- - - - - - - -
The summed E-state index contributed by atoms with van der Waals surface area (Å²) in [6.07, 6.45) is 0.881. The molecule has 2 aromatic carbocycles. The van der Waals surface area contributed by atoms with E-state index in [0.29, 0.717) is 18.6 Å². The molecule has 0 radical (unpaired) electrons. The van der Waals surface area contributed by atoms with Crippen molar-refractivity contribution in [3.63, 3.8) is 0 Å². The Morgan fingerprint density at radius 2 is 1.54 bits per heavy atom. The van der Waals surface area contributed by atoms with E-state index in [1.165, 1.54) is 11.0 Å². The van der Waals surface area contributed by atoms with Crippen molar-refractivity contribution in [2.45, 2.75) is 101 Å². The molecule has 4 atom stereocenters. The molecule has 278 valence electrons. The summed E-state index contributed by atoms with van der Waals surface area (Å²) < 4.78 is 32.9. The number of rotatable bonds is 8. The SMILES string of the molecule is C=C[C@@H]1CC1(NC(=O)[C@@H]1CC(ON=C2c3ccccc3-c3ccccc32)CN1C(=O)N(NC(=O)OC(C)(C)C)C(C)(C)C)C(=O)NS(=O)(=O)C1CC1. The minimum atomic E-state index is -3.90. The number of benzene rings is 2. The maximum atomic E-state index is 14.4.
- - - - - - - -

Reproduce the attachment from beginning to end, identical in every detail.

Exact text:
The summed E-state index contributed by atoms with van der Waals surface area (Å²) in [6.07, 6.45) is 0.881. The molecule has 2 aromatic carbocycles. The van der Waals surface area contributed by atoms with E-state index in [0.29, 0.717) is 18.6 Å². The molecule has 0 radical (unpaired) electrons. The van der Waals surface area contributed by atoms with Crippen molar-refractivity contribution in [3.63, 3.8) is 0 Å². The Morgan fingerprint density at radius 2 is 1.54 bits per heavy atom. The van der Waals surface area contributed by atoms with E-state index in [1.165, 1.54) is 11.0 Å². The van der Waals surface area contributed by atoms with Crippen molar-refractivity contribution in [2.45, 2.75) is 101 Å². The molecule has 4 atom stereocenters. The molecule has 278 valence electrons. The summed E-state index contributed by atoms with van der Waals surface area (Å²) < 4.78 is 32.9. The number of rotatable bonds is 8. The SMILES string of the molecule is C=C[C@@H]1CC1(NC(=O)[C@@H]1CC(ON=C2c3ccccc3-c3ccccc32)CN1C(=O)N(NC(=O)OC(C)(C)C)C(C)(C)C)C(=O)NS(=O)(=O)C1CC1. The minimum atomic E-state index is -3.90. The number of benzene rings is 2. The maximum atomic E-state index is 14.4.